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When Weather Attacks: Be Prepared Before the Storm

When Weather Attacks: Be Prepared Before the Storm

When Vacations Attack. When Sharks Attack. When Animals Attack.

These stories are always hot topics in the news and even make some great TV shows.

But many people look over the most frequent and dangerous attacks of them all.

When Weather Attacks!

Storms are dangerous beasts that leave millions without power each year.

If you don't want to be a victim when weather attacks, make sure your generator is prepared before the storm.

Feeling Powerless?

The all familiar sounds... Crash, Bang! That’s no accident. Lightning just took your power out.

Wake up your old trusty generator that you haven't used in a while. However, adding to the frustration, it's dead in the water.

The panicked feeling comes over you like when a cop flashes his lights in your rearview mirror. You don’t want to be left powerless when darkness falls.

Whether you rely on your generator for home backup power, recreational events, or work-related usage, they have to be maintained to perform at the very split second you need them.

Prepare Your Power

Regardless of the time or the place you are using your generator, you want to be able to rely on it to perform properly right then and there. The key is preparation. If your generator has been sitting for a while, it's time to give it some attention.

Most generators are recommended to run at least once a month, for about half an hour, or so. This gives it a chance to warm up, run through new gas, circulate oil, and keep the battery charged.

Stocking up on groceries before a storm is a good idea, but think of your generator, too. It's good to have a supply of gas, oil, and filters handy, in case you need it to run for a longer time.

Also, prioritize the appliances you want to power with the generator, so you can determine if the generator can handle the load.

See how much power it takes to use that 72 inch TV. Check the power ratings of your appliances.

Keeping Your Generator Alive

A well-maintained generator keeps the power going Generator Maintenance keeps you and your family safe

Don't poison your generator by running it on old, stale gasoline. After 30 days, if your fuel supply hasn't been used up, replace it with fresh gas.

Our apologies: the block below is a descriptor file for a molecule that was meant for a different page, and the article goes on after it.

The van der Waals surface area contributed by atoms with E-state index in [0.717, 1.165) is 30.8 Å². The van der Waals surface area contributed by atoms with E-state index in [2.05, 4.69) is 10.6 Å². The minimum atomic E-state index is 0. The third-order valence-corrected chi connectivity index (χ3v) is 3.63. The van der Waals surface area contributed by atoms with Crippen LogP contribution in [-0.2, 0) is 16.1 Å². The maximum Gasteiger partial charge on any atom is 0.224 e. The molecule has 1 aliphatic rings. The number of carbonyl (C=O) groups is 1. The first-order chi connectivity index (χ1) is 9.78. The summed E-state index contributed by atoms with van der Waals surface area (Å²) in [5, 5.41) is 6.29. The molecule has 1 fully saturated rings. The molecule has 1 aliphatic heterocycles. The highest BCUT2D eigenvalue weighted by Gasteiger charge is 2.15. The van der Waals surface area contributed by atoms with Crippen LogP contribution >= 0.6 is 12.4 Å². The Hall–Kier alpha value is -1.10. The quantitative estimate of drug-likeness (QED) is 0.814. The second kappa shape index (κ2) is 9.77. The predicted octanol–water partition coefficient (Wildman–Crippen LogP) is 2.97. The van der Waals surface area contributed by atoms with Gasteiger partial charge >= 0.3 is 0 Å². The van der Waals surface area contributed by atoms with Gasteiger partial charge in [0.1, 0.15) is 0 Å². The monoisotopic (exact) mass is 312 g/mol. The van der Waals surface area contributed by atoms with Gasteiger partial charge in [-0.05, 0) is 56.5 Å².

Try adding a fuel stabilizer to the new gas to give it a longer shelf life and to keep the fuel system cleaner. Always check for fuel leaks in the fuel lines before putting in more gas.

After a certain number of running hours, changing the oil and oil filter is recommended to keep your generator's engine properly lubricated. Check your owner's manual for suggested service intervals.

While you are on a maintenance streak, check the air filter, carburetor, and spark plug. Clean the air filter if necessary, use some carb cleaner for the carburetor, and remove any combustion residue from the spark plug.

Generators are supposed to be ran outdoors in a clean, dry environment. If it ever gets a little dirty, use a damp cloth to wipe it down and a soft brush to clean off any oil debris.

Is Your Generator too Loud?

Is it hard to get a good night sleep when your generator is buzzing all night? Do your neighbors complain about the noise it makes, saying their dog barks at it for hours? Well, there's a simple fix.

If you want to quiet down your generator, install a Quiet Muffler. This will reduce generator engine noise and keep you and your neighbors sound asleep.

If you don't feel comfortable working on your generator, let a professional repair shop help you out.

Test, Test, Test

Your generator maintenance routine should include a test run. Test the generator with an applied load to make sure it's producing consistent power. Inspect any extension cords for cracks or damage.

Leave it to the Professionals

A Transfer Switch for home backup power Use a transfer switch when connecting a generator to your home

So you want to hook up your portable generator to your home. The first step is to pick up the phone and call a licensed electrician.

This is no joke! Improper generator installation can cause electricity to backfeed into the power grid, making it a deadly situation for you and others working with the power.

A transfer switch is required to complete the in-home installation. Let the licensed electrician install the switch for you and follow the recommended operating procedures.

Read more about portable generator safety.

Conclusion & Thoughts

Look on the bright side. With a well maintained generator, you can be one of those post-storm heroes that saves the lives of people who lost power. Maybe even getting a story in the local news. How about that?

But for now, be prepared next time with power when and where you need it.

If you're looking for a new generator, check out our selection of Honda and Generac portable generators.

Article by: . If you have any comments or feedback, please let us know. E-mail us at [email protected].

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